I come back to my original assertion that all the neo-pagan, and Christian organizations, liberal, conservative, and traditionalist, have abandoned the integral European response to existence. “Since truth is a given,” they say, “we do not have to look for it. The journey through the dark woods is unnecessary.” Literature is no longer a shared journey with a fellow traveler through the dark woods; it is simply a poetic rendering of truths already known. And psychology, moral theology, and scholastic philosophy have removed the necessity of a more affective study of the human heart.” This is a complete reversal! There has never been anything like it before in the history of Western culture.

In healthy Christian times, the peasant hero often consults with a wise magician before entering the woods, but he knows that ultimately it is he and not the magician who must face the witch, the ogre, or the dragon. All the wisdom of the wise magician cannot equal the wisdom gained by the Young Drummers and Amadans of the Dough, who venture into the dark woods and down the ‘mean streets.’ The truths of revelation must be put to the test. Are they true or mere abstractions? We will never know for sure if we don’t break free of the experts and start the journey through the woods. Yes, they are often dark and foreboding, but the peasant senses that the darkness leads to a light that provides a warmth never felt or even hinted at by the experts.

Flannery O’Connor once made a statement that speaks to this ‘peasant vs. expert’ issue. She said that it was professors of literature who most often failed to understand her stories. I have noticed this phenomenon myself. It is professors of literature, for instance, who most consistently misunderstand Shakespeare. Even some of those who appreciate him, like Allan Bloom, Harold Bloom, Bernard Levin and Goddard, generally do not understand his works.

And I would add a corollary (which Flannery O’Connor should have taken note of, because it might have kept her from a misplaced admiration for Teilhard de Chardin). The corollary is that professors of theology (the experts), both clerical and lay, are generally the people who least understand religion. Why is this? Because religion, like literature, is a complete worldview. It cannot be studied in a compartmentalized way. One cannot approach the religious experience with only the analytical burner turned on in one’s brain. One must approach it with one’s whole heart, mind, and soul. (Who once said something about loving with one’s whole heart and mind and soul?) But the religious experts, like the literary ones, do not approach their subject with the integrality necessary to give an accurate depiction of the religious experience. We receive from them a distorted view of religious faith. And we desperately need to see the Faith whole and unperverted.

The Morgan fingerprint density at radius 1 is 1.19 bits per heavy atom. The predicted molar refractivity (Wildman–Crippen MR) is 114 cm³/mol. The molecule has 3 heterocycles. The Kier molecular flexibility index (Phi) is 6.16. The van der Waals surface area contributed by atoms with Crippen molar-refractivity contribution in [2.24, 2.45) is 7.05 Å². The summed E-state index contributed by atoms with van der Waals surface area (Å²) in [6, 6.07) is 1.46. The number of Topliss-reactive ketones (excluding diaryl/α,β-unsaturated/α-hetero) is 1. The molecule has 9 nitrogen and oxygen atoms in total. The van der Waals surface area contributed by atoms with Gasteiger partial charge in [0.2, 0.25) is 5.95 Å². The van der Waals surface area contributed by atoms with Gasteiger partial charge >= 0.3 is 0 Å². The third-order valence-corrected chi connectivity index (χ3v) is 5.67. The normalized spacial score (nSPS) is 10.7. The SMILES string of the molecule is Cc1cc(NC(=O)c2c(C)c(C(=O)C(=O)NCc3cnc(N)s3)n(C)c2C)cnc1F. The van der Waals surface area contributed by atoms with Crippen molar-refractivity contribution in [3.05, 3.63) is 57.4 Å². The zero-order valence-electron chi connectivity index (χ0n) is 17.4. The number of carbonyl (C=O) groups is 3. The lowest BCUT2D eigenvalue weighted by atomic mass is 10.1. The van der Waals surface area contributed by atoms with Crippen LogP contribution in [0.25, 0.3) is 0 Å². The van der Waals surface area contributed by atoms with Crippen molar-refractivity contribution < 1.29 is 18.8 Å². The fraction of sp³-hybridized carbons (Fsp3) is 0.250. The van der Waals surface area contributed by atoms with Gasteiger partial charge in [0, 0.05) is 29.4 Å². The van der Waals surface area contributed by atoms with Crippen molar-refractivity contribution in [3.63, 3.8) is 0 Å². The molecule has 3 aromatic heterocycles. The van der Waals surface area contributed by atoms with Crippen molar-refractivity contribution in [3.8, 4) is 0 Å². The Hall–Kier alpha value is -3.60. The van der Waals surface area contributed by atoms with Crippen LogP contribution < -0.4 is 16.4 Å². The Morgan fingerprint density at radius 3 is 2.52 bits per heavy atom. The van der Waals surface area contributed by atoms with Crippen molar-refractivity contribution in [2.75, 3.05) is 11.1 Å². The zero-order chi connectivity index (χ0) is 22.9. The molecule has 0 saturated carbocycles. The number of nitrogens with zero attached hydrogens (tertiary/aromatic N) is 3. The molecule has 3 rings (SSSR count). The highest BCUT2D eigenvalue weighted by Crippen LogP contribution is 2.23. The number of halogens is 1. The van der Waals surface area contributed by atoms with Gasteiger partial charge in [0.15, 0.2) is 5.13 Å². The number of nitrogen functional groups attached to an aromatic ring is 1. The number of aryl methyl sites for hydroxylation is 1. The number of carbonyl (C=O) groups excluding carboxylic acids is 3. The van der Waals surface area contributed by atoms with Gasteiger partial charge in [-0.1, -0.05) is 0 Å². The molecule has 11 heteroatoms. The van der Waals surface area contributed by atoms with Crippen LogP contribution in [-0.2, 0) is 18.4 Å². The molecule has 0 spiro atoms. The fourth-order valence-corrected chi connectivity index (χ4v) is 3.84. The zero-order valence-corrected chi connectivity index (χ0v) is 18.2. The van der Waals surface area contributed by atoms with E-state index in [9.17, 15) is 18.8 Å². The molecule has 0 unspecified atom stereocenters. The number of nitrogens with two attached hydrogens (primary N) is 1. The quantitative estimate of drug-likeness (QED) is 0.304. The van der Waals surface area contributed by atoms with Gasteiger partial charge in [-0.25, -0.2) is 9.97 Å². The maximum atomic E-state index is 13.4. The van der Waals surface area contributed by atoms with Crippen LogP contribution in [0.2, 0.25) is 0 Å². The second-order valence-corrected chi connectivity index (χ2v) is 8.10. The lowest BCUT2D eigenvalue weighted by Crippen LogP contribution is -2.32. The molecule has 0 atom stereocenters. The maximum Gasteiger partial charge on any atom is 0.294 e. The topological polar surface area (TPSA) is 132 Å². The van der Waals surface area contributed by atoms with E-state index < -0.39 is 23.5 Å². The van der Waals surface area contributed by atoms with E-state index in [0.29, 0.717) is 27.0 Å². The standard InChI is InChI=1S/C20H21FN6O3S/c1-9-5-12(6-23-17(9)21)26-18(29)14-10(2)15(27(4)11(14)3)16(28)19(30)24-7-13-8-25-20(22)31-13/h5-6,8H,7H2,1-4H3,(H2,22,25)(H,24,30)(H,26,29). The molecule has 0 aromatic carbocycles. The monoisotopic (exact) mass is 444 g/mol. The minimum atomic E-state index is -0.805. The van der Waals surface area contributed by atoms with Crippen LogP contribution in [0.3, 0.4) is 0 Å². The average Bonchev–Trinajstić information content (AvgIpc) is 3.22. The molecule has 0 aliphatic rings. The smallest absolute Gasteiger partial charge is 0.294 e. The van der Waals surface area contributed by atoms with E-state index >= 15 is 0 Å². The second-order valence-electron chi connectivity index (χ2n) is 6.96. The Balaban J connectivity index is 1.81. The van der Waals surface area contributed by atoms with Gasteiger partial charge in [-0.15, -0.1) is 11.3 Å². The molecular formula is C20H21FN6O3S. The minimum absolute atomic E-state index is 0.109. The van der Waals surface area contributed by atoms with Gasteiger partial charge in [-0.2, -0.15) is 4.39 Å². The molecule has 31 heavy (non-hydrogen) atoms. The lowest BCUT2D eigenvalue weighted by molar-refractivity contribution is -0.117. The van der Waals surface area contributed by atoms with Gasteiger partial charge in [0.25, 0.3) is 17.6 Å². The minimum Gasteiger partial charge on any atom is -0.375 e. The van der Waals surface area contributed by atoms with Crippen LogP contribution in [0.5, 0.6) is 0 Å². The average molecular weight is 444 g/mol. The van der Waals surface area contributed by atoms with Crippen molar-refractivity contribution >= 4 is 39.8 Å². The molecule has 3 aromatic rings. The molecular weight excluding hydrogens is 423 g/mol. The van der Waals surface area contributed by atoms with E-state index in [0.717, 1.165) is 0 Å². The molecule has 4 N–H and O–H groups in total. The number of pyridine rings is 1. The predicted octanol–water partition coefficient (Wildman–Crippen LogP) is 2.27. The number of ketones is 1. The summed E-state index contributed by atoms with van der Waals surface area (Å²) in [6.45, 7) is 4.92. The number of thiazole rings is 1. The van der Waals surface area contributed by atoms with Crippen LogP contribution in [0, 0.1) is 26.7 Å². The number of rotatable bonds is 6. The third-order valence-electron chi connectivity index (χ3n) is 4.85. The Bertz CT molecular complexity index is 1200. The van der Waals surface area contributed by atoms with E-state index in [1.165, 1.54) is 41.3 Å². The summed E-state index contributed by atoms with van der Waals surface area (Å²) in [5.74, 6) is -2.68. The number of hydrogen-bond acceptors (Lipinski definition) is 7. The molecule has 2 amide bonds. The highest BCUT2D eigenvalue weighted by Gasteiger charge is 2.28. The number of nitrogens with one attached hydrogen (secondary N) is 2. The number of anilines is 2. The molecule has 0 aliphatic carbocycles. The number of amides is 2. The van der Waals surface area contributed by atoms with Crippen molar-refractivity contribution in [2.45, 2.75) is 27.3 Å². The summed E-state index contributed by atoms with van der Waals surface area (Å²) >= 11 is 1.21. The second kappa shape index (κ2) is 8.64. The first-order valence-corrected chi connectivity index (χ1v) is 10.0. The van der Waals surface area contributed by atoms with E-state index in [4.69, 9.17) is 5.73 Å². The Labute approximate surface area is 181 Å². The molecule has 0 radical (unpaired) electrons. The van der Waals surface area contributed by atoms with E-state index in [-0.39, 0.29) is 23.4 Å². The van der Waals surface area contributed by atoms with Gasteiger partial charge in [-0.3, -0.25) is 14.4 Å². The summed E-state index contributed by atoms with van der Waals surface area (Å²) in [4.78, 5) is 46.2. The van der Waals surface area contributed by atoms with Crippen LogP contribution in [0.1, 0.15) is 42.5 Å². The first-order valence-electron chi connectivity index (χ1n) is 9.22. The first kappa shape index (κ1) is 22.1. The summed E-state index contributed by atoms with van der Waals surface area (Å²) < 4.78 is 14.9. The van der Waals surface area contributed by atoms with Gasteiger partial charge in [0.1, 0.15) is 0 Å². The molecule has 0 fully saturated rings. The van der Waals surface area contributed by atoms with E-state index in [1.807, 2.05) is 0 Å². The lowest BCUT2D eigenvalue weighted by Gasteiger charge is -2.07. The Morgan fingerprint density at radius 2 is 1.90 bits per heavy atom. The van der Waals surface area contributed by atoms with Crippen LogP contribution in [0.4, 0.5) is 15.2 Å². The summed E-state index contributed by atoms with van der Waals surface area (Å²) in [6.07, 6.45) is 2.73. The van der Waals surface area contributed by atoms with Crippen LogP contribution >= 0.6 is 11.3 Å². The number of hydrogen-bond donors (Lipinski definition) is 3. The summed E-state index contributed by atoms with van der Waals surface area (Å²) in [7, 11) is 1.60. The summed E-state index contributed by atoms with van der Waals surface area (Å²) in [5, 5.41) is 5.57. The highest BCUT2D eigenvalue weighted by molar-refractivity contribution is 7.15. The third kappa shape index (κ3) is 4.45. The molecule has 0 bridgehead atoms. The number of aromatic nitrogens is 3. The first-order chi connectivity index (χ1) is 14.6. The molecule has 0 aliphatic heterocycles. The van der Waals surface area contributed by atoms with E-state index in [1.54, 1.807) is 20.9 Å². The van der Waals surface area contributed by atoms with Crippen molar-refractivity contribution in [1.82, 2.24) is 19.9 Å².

Norman Cantor, in his book Medieval History, points out that the modern world begins in the medieval age. He thinks that fact is a credit to the much-maligned medieval age. I think it is a damning indictment. But Cantor is right; the modern world does begin in the medieval ages for it is in the medieval ages that the reign of the expert begins.

Three radical changes were necessary to prepare the way for the expert. First, reason had to be freed from original sin so that a reasoning class of men could rule. Theoretically all were still infected with original sin, but in practice the thinkers, the reasoners, were free of it because they used their minds – in contrast to the peasants, who were full of all sorts of emotions and passions that rendered them incapable of knowing God without the aid of the reasoning men.

Once freed from original sin, the reasoning men needed something to analyze, which brings us to the second part of the modernist revolution – the separation of reason from revelation. No longer is revelation something that is seen in its entirety, inspiring love and awe. It now must be filtered through the analytical lens of the reasoning men, who will point out the rational, practical, and necessary parts of it to the peasants.

And what then occurs, when the reasoning men take over, is a Christianity that rejects Christ. Dostoyevsky depicts this type of Christianity in the ‘Grand Inquisitor’ chapter in The Brothers Karamazov. The Inquisitor’s essential complaint against Christ is that His religion of freely given love is too impractical, too irrational. He, the Grand Inquisitor, has improved Christianity – he has made it rational and practical. But the rational, practical quid pro quo religion of the Grand Inquisitor is not His religion and it is not ultimately satisfying to men and women with souls. The Inquisitor’s religion is a good solid religion for the practical everyday necessities of life, but it leaves the soul without the white moments that it needs for survival.